Different approaches to watery sites subject of Goucher College exhibit

October 25, 1990|By Mike Giuliano | Mike Giuliano,Special to The Evening Sun

Neal Gallico and James Sherwood don't dip their toes into the same bodies of water. Sharing an exhibition at Goucher College, they seem only to have watery settings in common.

When painter Gallico goes to the beach, he sees how the ocean, sand and sunbathing women all seem to merge in one bright vision. When photographer Sherwood goes to the pool, he sees how the masses of humanity congregate.

The semi-tropical fervor of Gallico's paintings comes through even before one learns the title of this series, "Southern Light." If sunshine seems to suffuse these paintings, with the sun itself but an implied presence, it is not the only reason for the blurring of figure and ground. Like many other contemporary artists, Gallico renders his human subjects in fragmentary fashion: a back turned to us, or an isolated limb with no body to claim it. Typically, facial features are blurred. Gallico's non-psychological figuration looks on the human form as just that: form.

What sets him apart in terms of his technique, however, is the manner in which flecks of hot colors dance -- or splash -- across the canvas. Also, his paint application is thin enough that the paint does not -- pardon the pun -- form pools or other too-cleanly defined color concentrations.

What sets Gallico apart in terms of his approach to figuration is how these partially seen human subjects rise out of and then again blend into the swirling colors around them. The lounging couple in "Afternoon" may be discerned because of the energized pinks and yellows used to indicate their figures. They merge into the even more energized colors behind them so thoroughly that the traditional distinction between figure and ground gets rather, umm, swampy.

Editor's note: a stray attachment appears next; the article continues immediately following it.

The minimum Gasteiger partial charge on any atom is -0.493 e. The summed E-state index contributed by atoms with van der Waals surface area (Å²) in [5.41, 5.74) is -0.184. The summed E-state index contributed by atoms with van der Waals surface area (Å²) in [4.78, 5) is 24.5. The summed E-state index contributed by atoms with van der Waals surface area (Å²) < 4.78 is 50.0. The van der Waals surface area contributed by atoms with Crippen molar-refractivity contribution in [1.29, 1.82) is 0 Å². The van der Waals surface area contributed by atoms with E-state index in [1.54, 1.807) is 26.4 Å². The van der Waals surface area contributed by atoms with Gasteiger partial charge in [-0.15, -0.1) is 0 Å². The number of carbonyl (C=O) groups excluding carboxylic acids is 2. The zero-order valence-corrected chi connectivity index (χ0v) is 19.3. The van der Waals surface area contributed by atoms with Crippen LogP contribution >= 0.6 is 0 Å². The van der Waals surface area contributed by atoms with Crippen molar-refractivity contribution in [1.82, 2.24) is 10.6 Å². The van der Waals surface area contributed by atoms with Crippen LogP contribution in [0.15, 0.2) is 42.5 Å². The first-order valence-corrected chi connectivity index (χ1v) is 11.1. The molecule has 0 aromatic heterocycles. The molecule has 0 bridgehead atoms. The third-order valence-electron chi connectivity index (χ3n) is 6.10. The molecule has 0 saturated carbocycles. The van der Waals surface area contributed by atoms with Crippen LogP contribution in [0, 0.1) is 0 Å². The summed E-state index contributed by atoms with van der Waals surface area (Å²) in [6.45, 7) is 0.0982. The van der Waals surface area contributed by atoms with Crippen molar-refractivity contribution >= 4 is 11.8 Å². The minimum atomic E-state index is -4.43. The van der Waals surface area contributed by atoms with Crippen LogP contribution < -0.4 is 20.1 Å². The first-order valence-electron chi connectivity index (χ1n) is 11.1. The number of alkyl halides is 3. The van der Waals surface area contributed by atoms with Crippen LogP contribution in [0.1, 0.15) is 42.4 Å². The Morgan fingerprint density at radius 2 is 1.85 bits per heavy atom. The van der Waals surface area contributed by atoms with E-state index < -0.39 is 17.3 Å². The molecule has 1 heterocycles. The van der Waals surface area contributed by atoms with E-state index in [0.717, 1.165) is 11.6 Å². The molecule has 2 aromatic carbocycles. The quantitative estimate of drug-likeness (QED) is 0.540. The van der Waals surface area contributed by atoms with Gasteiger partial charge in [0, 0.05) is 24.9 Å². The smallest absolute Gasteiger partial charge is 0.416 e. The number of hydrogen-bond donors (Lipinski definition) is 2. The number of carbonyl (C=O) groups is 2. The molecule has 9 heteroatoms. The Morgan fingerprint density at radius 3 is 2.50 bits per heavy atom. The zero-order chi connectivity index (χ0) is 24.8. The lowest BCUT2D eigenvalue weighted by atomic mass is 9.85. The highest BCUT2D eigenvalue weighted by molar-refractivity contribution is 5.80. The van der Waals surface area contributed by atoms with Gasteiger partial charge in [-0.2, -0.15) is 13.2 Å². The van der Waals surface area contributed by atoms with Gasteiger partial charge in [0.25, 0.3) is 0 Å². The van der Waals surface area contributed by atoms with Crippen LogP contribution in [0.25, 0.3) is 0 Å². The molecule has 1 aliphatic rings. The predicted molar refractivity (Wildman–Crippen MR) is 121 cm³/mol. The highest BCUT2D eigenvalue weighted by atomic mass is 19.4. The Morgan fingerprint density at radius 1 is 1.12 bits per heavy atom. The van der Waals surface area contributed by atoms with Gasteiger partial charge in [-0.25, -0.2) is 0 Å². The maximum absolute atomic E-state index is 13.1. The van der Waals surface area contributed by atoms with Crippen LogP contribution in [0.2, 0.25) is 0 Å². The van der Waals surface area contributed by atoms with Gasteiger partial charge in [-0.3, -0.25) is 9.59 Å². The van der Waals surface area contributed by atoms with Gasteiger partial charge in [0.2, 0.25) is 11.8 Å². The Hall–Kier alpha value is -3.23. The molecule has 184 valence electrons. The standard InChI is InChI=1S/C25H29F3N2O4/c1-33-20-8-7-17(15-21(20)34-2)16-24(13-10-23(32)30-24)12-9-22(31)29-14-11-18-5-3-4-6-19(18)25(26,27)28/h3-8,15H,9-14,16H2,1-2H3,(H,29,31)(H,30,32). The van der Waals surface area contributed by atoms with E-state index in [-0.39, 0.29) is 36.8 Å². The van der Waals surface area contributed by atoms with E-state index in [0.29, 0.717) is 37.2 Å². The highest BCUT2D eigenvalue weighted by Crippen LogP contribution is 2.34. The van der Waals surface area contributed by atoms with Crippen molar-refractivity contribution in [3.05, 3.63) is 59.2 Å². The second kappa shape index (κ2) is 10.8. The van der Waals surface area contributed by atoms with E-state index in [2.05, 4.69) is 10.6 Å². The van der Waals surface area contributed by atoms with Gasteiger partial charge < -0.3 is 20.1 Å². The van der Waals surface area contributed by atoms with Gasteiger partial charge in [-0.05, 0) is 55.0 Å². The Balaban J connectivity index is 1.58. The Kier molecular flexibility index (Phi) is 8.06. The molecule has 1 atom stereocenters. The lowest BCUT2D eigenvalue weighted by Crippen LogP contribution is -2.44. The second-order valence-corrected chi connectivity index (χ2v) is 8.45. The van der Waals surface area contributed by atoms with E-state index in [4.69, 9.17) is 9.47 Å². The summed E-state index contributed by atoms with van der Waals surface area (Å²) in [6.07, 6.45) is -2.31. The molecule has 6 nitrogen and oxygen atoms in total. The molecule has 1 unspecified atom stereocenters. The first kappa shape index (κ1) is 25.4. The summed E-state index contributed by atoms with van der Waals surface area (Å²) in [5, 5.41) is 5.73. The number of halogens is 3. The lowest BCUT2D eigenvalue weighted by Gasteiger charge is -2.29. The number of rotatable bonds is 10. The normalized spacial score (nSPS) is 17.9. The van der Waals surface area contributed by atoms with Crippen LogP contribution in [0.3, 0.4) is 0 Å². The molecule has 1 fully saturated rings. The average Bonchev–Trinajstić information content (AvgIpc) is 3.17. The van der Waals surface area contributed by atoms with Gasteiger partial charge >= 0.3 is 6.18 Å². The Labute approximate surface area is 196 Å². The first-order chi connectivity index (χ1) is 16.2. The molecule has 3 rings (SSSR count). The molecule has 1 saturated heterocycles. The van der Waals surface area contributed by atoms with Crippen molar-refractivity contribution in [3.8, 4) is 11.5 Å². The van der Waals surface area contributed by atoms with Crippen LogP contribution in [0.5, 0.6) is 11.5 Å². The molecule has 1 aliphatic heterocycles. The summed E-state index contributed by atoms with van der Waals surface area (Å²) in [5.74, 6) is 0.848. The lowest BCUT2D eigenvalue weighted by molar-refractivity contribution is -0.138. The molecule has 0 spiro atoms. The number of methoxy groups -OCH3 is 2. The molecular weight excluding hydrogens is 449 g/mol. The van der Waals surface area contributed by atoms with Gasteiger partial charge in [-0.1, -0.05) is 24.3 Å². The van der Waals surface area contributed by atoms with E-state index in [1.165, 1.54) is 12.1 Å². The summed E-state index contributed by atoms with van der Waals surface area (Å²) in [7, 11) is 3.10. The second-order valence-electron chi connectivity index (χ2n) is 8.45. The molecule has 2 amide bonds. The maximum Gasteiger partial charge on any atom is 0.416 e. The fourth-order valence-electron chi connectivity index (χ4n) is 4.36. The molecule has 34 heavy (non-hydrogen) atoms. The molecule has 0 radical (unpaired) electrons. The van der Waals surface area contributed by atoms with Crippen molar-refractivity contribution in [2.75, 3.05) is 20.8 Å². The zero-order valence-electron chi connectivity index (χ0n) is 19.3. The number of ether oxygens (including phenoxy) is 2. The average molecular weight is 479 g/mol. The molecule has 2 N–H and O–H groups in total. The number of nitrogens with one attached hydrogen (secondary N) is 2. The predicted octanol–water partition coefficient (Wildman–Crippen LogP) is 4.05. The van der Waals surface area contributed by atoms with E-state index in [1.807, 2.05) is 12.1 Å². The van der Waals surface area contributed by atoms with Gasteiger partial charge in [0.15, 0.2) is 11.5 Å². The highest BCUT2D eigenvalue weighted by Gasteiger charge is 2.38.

Although this viewer sometimes wished for a keener sense of exactly how figurative lines break down and disappear once they make watery contact, Gallico would probably find that too descriptive an approach.

James Sherwood's sharply defined color photographs were taken in the wave pool of the Wild World amusement park in Largo. Packed together to have fun, this democratic assortment of people just goes to prove that we do indeed come in all !B shapes, sizes and colors. Because Sherwood and his camera are placed in the thick of the action, rather than being elevated or at a distance, we really do see up close how these individuals present themselves at a public pool and also how they bond in social groupings.

There is no shortage of vibrant color to engage the eye in this BTC wild and watery world: The bathing suits are jolting design exercises in striped and dotted patterns; there are immense orange inner tubes in and around the pool; beach towels display cartoon characters; and the poolside awnings and artificial grass are a backdrop for it all.

Sherwood must work quickly so that his subjects do not become overly conscious of his presence and pose for him. Even so, he has a few pictures of formal interest that give the impression he was able to set up long enough to really compose the shot. There is one photograph in which the picture plane is bisected by a diving board. We only see the life guard's feet atop the board. It is hardly a spartan image, though, because in the background we do see all the human activity that makes a summertime pool the least quiet place on the planet.

Neal Gallico and James Sherwood exhibit at Goucher College through Dec. 21. For details, call 337-6116.

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